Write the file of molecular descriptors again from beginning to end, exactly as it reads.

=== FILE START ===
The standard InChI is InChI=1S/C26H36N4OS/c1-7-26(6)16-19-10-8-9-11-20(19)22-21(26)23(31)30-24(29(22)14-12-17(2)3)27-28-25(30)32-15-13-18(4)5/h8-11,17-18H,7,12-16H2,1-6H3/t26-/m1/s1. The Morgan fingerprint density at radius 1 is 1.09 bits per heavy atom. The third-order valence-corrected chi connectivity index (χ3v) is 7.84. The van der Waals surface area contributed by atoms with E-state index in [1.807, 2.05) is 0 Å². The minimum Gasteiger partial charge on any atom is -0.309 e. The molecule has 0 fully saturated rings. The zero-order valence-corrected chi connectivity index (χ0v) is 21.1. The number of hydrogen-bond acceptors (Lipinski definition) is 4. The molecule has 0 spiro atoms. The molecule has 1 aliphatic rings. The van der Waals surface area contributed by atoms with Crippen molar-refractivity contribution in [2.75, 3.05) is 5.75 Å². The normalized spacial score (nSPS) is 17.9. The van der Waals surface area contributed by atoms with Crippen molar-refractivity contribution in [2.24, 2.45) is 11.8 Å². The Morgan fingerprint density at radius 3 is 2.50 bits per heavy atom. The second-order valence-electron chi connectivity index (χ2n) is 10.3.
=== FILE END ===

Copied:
The standard InChI is InChI=1S/C26H36N4OS/c1-7-26(6)16-19-10-8-9-11-20(19)22-21(26)23(31)30-24(29(22)14-12-17(2)3)27-28-25(30)32-15-13-18(4)5/h8-11,17-18H,7,12-16H2,1-6H3/t26-/m1/s1. The Morgan fingerprint density at radius 1 is 1.09 bits per heavy atom. The third-order valence-corrected chi connectivity index (χ3v) is 7.84. The van der Waals surface area contributed by atoms with E-state index in [1.807, 2.05) is 0 Å². The minimum Gasteiger partial charge on any atom is -0.309 e. The molecule has 0 fully saturated rings. The zero-order valence-corrected chi connectivity index (χ0v) is 21.1. The number of hydrogen-bond acceptors (Lipinski definition) is 4. The molecule has 0 spiro atoms. The molecule has 1 aliphatic rings. The van der Waals surface area contributed by atoms with Crippen molar-refractivity contribution in [2.75, 3.05) is 5.75 Å². The normalized spacial score (nSPS) is 17.9. The van der Waals surface area contributed by atoms with Crippen molar-refractivity contribution in [2.24, 2.45) is 11.8 Å². The Morgan fingerprint density at radius 3 is 2.50 bits per heavy atom. The second-order valence-electron chi connectivity index (χ2n) is 10.3.